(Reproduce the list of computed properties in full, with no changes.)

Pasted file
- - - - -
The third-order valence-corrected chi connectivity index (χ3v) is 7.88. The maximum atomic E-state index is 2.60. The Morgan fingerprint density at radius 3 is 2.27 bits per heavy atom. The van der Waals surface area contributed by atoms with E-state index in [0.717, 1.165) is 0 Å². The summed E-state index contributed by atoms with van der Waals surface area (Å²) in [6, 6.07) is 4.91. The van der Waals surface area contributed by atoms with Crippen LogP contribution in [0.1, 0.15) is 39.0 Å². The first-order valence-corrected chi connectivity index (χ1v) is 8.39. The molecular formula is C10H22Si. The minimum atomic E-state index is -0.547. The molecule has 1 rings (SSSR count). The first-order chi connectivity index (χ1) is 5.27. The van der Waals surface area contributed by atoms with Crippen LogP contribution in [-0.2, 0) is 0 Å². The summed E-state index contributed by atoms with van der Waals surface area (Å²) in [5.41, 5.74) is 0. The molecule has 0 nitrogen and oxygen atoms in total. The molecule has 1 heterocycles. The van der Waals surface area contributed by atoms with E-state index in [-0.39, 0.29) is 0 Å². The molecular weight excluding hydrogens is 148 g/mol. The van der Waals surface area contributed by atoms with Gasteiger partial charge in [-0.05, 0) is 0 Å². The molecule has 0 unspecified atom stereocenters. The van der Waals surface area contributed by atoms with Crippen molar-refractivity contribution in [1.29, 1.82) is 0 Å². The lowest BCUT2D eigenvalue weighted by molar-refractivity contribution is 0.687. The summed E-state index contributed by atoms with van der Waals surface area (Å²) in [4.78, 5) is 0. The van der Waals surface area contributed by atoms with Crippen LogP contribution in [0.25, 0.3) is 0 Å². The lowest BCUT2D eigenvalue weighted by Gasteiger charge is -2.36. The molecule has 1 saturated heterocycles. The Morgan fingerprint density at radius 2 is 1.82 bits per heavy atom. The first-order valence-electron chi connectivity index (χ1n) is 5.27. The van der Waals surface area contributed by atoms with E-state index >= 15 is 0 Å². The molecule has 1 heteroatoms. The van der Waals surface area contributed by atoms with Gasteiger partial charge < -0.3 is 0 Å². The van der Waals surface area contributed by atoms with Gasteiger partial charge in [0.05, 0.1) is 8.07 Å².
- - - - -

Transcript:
The third-order valence-corrected chi connectivity index (χ3v) is 7.88. The maximum atomic E-state index is 2.60. The Morgan fingerprint density at radius 3 is 2.27 bits per heavy atom. The van der Waals surface area contributed by atoms with E-state index in [0.717, 1.165) is 0 Å². The summed E-state index contributed by atoms with van der Waals surface area (Å²) in [6, 6.07) is 4.91. The van der Waals surface area contributed by atoms with Crippen LogP contribution in [0.1, 0.15) is 39.0 Å². The first-order valence-corrected chi connectivity index (χ1v) is 8.39. The molecular formula is C10H22Si. The minimum atomic E-state index is -0.547. The molecule has 1 rings (SSSR count). The first-order chi connectivity index (χ1) is 5.27. The van der Waals surface area contributed by atoms with Crippen LogP contribution in [-0.2, 0) is 0 Å². The summed E-state index contributed by atoms with van der Waals surface area (Å²) in [5.41, 5.74) is 0. The molecule has 0 nitrogen and oxygen atoms in total. The molecule has 1 heterocycles. The van der Waals surface area contributed by atoms with E-state index in [-0.39, 0.29) is 0 Å². The molecular weight excluding hydrogens is 148 g/mol. The van der Waals surface area contributed by atoms with Gasteiger partial charge in [-0.05, 0) is 0 Å². The molecule has 0 unspecified atom stereocenters. The van der Waals surface area contributed by atoms with Crippen molar-refractivity contribution in [1.29, 1.82) is 0 Å². The lowest BCUT2D eigenvalue weighted by molar-refractivity contribution is 0.687. The summed E-state index contributed by atoms with van der Waals surface area (Å²) in [4.78, 5) is 0. The van der Waals surface area contributed by atoms with Crippen LogP contribution in [0.25, 0.3) is 0 Å². The lowest BCUT2D eigenvalue weighted by Gasteiger charge is -2.36. The molecule has 1 saturated heterocycles. The Morgan fingerprint density at radius 2 is 1.82 bits per heavy atom. The first-order valence-electron chi connectivity index (χ1n) is 5.27. The van der Waals surface area contributed by atoms with E-state index >= 15 is 0 Å². The molecule has 1 heteroatoms. The van der Waals surface area contributed by atoms with Gasteiger partial charge < -0.3 is 0 Å². The van der Waals surface area contributed by atoms with Gasteiger partial charge in [0.05, 0.1) is 8.07 Å².